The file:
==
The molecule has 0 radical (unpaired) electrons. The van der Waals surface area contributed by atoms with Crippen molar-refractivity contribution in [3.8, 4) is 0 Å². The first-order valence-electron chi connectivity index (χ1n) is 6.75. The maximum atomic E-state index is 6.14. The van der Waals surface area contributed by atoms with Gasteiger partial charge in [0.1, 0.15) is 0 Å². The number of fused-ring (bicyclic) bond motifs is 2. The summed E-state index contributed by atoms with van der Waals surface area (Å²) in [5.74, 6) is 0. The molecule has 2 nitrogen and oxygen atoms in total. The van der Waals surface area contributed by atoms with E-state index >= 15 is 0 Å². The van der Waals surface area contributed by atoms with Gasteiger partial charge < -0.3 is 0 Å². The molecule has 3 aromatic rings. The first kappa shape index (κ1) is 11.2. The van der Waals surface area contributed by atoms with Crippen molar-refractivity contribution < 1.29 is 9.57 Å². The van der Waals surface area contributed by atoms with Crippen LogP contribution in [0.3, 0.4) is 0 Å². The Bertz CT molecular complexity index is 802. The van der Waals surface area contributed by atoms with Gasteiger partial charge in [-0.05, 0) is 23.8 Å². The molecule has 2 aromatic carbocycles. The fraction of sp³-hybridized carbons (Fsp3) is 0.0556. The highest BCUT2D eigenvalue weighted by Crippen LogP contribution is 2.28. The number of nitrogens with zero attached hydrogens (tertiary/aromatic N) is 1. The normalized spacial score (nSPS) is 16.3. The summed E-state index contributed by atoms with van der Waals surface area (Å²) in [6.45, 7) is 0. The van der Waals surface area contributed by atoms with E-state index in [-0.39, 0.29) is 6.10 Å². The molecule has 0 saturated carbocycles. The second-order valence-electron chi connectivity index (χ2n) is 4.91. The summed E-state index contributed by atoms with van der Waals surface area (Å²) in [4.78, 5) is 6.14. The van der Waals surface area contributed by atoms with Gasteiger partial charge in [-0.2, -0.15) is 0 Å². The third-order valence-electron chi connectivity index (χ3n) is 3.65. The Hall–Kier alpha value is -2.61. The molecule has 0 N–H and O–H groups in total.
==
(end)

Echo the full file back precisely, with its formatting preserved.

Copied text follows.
The molecule has 0 radical (unpaired) electrons. The van der Waals surface area contributed by atoms with Crippen molar-refractivity contribution in [3.8, 4) is 0 Å². The first-order valence-electron chi connectivity index (χ1n) is 6.75. The maximum atomic E-state index is 6.14. The van der Waals surface area contributed by atoms with Gasteiger partial charge in [0.1, 0.15) is 0 Å². The number of fused-ring (bicyclic) bond motifs is 2. The summed E-state index contributed by atoms with van der Waals surface area (Å²) in [5.74, 6) is 0. The molecule has 2 nitrogen and oxygen atoms in total. The van der Waals surface area contributed by atoms with E-state index >= 15 is 0 Å². The van der Waals surface area contributed by atoms with Gasteiger partial charge < -0.3 is 0 Å². The molecule has 3 aromatic rings. The first kappa shape index (κ1) is 11.2. The van der Waals surface area contributed by atoms with Crippen molar-refractivity contribution < 1.29 is 9.57 Å². The van der Waals surface area contributed by atoms with Crippen LogP contribution in [0.3, 0.4) is 0 Å². The Bertz CT molecular complexity index is 802. The van der Waals surface area contributed by atoms with Gasteiger partial charge in [-0.05, 0) is 23.8 Å². The molecule has 2 aromatic carbocycles. The fraction of sp³-hybridized carbons (Fsp3) is 0.0556. The highest BCUT2D eigenvalue weighted by Crippen LogP contribution is 2.28. The number of nitrogens with zero attached hydrogens (tertiary/aromatic N) is 1. The normalized spacial score (nSPS) is 16.3. The summed E-state index contributed by atoms with van der Waals surface area (Å²) in [6.45, 7) is 0. The van der Waals surface area contributed by atoms with E-state index in [-0.39, 0.29) is 6.10 Å². The molecule has 0 saturated carbocycles. The second-order valence-electron chi connectivity index (χ2n) is 4.91. The summed E-state index contributed by atoms with van der Waals surface area (Å²) in [4.78, 5) is 6.14. The van der Waals surface area contributed by atoms with Gasteiger partial charge in [-0.2, -0.15) is 0 Å². The third-order valence-electron chi connectivity index (χ3n) is 3.65. The Hall–Kier alpha value is -2.61. The molecule has 0 N–H and O–H groups in total.